Cybersecurity Vulnerabilites in Weapon Systems Blemish the Department of Defense

Discussion in '[H]ard|OCP Front Page News' started by cageymaru, Oct 10, 2018.

  1. cageymaru

    cageymaru [H]ard|News

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    A study by the U.S. Government Accountability Office (GAO) has shown how vulnerable U.S. weapon systems under the control of the Department of Defense (DOD) have become. This is due to the weapon systems becoming more networked and software dependent and the DoD is still in the early stages of placing an emphasis on learning about weapon cybersecurity. The DoD has typically concentrated efforts to keep its network secure, but not the actual weapon systems.

    The GAO found mission-critical systems that had various vulnerabilities, but program officials brushed the threats off as unrealistic as they were adamant that their systems were secure. Passwords that took only 9 seconds to guess and unencrypted communications allowed testers to commandeer weapons systems undetected. One test team reported that "they caused a pop-up message to appear on users' terminals instructing them to insert two quarters to continue operating." Test teams reportedly looked up the default password for open-source software on the internet to take control of weapons systems. The GAO report didn't even consider related issues such as Internet of Things, contractor facilities, microelectronics, contracting, and industrial control systems. The 50 page document is quite interesting to read.

    Further complicating matters, weapon systems are dependent on external systems, such as positioning and navigation systems and command and control systems in order to carry out their missions--and their missions can be compromised by attacks on those other systems. A successful attack on one of the systems the weapon depends on can potentially limit the weapon's effectiveness, prevent it from achieving its mission, or even cause physical damage and loss of life. Due to this lack of focus on weapon systems cybersecurity, DOD likely has an entire generation of systems that were designed and built without adequately considering cybersecurity.
     
  2. theBrownLlama

    theBrownLlama Gawd

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    issue started cropping up in mass media during the F35 networked-ecosystem debacle a decade ago
     
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  3. viper1152012

    viper1152012 Gawd

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    Yikes, at least change the default passwords.
     
  4. Eickst

    Eickst [H]ard|Gawd

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    How can we expect the largest welfare recipients in the country to keep a life of luxury and also expect them to put out secure products designed to kill people?
     
  5. SnowBeast

    SnowBeast [H]ard|Gawd

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    I am so gonna be blasting this when we blow ourselves up with the stupid shit we do....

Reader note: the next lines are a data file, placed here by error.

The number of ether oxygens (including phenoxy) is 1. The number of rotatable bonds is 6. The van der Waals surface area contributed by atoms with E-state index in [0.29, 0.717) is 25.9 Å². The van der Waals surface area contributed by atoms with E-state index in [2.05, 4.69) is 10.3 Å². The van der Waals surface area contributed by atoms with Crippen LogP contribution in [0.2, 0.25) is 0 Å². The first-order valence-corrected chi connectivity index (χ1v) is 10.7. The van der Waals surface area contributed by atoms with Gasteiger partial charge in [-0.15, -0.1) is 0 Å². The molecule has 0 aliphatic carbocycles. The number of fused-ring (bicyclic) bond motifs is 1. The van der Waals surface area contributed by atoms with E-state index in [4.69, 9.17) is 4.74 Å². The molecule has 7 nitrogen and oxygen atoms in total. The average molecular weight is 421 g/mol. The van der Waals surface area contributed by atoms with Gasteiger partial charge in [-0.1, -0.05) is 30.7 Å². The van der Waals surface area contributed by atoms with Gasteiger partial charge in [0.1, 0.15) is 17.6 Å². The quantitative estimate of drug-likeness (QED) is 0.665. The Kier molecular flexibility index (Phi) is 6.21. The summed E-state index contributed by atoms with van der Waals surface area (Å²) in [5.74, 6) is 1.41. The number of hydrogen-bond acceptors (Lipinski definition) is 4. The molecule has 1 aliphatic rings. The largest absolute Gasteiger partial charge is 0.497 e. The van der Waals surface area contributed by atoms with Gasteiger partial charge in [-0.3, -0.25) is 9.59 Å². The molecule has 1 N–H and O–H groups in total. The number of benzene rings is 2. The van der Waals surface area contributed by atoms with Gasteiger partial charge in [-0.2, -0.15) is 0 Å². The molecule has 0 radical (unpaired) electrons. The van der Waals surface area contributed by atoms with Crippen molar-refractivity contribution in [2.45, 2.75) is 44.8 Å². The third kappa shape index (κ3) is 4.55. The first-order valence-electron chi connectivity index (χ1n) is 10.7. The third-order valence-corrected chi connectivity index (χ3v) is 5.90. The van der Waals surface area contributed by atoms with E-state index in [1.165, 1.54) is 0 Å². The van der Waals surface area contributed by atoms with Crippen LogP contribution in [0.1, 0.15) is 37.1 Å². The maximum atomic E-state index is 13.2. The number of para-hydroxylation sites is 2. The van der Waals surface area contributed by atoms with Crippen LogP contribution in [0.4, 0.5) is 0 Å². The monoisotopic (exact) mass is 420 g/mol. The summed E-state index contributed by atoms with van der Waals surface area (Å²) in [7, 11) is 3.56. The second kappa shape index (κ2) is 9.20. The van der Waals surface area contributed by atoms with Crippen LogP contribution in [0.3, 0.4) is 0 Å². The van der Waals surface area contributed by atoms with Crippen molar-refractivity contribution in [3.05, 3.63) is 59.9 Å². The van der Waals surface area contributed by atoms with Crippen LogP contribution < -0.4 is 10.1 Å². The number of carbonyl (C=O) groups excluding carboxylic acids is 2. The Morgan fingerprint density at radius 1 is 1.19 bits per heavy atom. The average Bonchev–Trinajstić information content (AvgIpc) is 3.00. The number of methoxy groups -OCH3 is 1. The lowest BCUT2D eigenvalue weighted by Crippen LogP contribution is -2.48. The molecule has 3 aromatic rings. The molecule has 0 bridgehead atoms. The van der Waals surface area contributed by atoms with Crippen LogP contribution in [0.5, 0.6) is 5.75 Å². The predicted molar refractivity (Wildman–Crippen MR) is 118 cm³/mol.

33 seconds in TRUMP....LMAO!!! future for told
     
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  6. jojo69

    jojo69 [H]ardForum Junkie

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    And we wonder why our warships have been straight up running into shit.
     
  7. gamerk2

    gamerk2 [H]ard|Gawd

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    The theory is largely that access to the systems themselves are secure, so default passwords make the systems easy to access for configuration/diagnostic reasons. The real issue is when you connect these systems to other external systems, opening up an access point to your previously secured network.
     
  8. Olle P

    Olle P Limp Gawd

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    Isn't "causing physical damage and loss of life" what the weapons are meant to do when fully functional?
    If anything attacking the systems can prevent that from happening...
     
  9. cageymaru

    cageymaru [H]ard|News

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    Well say that a bomb was loaded and ready to go. Then a foreign adversary hacked the weapon system and set it off while it was still on American soil. It would cause physical damage and a loss of life.
     
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  10. BSmith

    BSmith [H]ard|Gawd

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    Soooo, those third world countries do not need to manufacture their weapons, they can just take control of ours and use them as they wish. Brilliant!
     
  11. kju1

    kju1 2[H]4U

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    I wonder how many people here commenting actually worked in the industry...my guess? Not many.
     
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  12. I knew this for a while. And it makes me sad because I know our digital pearl harbor is coming.

    But people are ostriches.
     
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  13. ryan_975

    ryan_975 [H]ardForum Junkie